Sunday, April 01, 2012

Union seeks higher pay for bus drivers

SINGAPORE: Singaporean bus drivers may soon bring home a bigger pay packet.

National Transport Workers' Union is pushing for their starting basic salary to be raised to at least S$1,500.

The union also wants drivers to get more allowances and existing drivers be given higher salaries.

Sharing details with Channel NewsAsia, its executive secretary Ong Ye Kung said the move is necessary to attract and retain manpower to run the 800 buses, that will be added over five years.

"You want to recruit in such big numbers in a short time, wages got to go up, allowances got to go up," Mr Ong said.

"You want to attract another group, and cross their mental threshold, you got to cross S$1,500 as a starting basic salary."

Many Singaporeans are not keen to be bus drivers.

Worries over career progression and long hours are just some common feedback.

Still, 54-year-old Elizabeth Lim is one driver who has been working for the last 30 years.

"If you are good in your performance, you can be promoted to be a trainer, you can be a service leader, you can be a service mentor. If they increase the basic salary, Singaporeans will come," Madam Lim said.

Currently, Singaporean drivers are generally paid higher than those from Malaysia or China.

The starting basic salary for Singaporean drivers with SBS Transit is S$1,375.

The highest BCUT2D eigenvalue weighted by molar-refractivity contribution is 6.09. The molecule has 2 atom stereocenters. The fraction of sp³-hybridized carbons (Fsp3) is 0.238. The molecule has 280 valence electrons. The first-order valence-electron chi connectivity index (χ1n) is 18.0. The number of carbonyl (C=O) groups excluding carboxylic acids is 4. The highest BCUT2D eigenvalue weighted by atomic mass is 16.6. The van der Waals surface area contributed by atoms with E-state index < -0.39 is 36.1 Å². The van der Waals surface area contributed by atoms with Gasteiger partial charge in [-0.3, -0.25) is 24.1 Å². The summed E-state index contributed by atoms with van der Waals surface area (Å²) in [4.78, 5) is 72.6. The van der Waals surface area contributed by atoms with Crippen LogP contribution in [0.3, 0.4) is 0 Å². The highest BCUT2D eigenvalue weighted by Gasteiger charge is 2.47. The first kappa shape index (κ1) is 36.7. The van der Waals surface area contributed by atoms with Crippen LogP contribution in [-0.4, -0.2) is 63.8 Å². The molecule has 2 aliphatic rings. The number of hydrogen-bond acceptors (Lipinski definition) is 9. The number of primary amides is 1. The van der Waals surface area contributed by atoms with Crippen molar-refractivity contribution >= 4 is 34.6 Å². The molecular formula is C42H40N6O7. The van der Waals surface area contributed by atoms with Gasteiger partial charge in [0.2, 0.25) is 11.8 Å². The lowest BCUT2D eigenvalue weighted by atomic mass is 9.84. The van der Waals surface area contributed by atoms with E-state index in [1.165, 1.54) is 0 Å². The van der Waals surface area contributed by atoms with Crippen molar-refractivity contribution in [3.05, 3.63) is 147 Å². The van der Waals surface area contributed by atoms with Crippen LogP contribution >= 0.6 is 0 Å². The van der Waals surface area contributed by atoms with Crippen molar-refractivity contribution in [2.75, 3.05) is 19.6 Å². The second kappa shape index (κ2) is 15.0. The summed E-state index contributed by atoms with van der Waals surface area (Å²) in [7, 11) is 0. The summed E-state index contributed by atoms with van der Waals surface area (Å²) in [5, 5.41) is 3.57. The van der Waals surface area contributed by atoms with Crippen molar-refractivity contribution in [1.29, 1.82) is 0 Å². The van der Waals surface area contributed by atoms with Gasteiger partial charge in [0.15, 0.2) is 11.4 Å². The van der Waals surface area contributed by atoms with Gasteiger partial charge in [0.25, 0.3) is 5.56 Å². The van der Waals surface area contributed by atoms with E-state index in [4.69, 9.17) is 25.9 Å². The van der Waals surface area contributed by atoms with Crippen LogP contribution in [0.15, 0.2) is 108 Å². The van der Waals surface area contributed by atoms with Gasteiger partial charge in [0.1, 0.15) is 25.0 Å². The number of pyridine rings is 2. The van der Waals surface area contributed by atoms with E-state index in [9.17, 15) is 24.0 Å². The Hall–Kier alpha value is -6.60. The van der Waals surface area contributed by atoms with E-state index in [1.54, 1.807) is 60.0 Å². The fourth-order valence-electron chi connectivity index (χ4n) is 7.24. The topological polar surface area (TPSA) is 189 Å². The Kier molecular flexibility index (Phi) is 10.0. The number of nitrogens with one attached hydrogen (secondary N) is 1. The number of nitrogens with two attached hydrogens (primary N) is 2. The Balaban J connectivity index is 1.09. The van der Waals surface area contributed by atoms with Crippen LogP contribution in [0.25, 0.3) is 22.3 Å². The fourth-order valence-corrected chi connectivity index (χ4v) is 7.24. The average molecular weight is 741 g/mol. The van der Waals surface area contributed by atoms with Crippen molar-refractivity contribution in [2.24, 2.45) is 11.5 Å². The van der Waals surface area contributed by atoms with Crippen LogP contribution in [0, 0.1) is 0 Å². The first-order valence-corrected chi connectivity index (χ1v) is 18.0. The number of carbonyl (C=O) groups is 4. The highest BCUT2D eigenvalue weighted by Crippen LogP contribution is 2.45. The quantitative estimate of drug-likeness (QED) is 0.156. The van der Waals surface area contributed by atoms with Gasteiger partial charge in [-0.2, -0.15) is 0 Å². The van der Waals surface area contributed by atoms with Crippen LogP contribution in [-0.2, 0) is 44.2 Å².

Those with SMRT earn S$1,200.

Channel NewsAsia understands SMRT has recently agreed to match the starting pay of its drivers to those of SBS Transit.

Sources said the collective agreement for this, will be signed soon.

So the new Singaporean drivers from both operators may soon have the same starting pay of S$1,375.

But the union feels an even higher salary is necessary to attract the 1,000 drivers needed for the 800 new buses.

The union said wages for existing drivers must rise in order to retain them.

Mr Ong said: "If you are bringing in a new bus driver, with a basic salary of S$1500, we have to ensure all existing bus drivers who are earning below S$1,500 will have their pay adjusted to at least S$1,500 and maybe even given some increment for their seniority.

"And I think that is a very reasonable transition process. When you review salary, this is something that you need to go through, but we also understand that this becomes a union position -- which I think is a fair position -- but it comes at a fairly heavy cost to the company.

Mr Ong said talks with operators on this issue, are still in the early stages.

Much depends on the cost savings that operators can reap from the recent tweaks to bus financing and the move to allow them to retain a portion of advertising revenue from bus shelters.

The first rollout of the new buses will start from September this year.

View the original article here

Source From Channel News Asia

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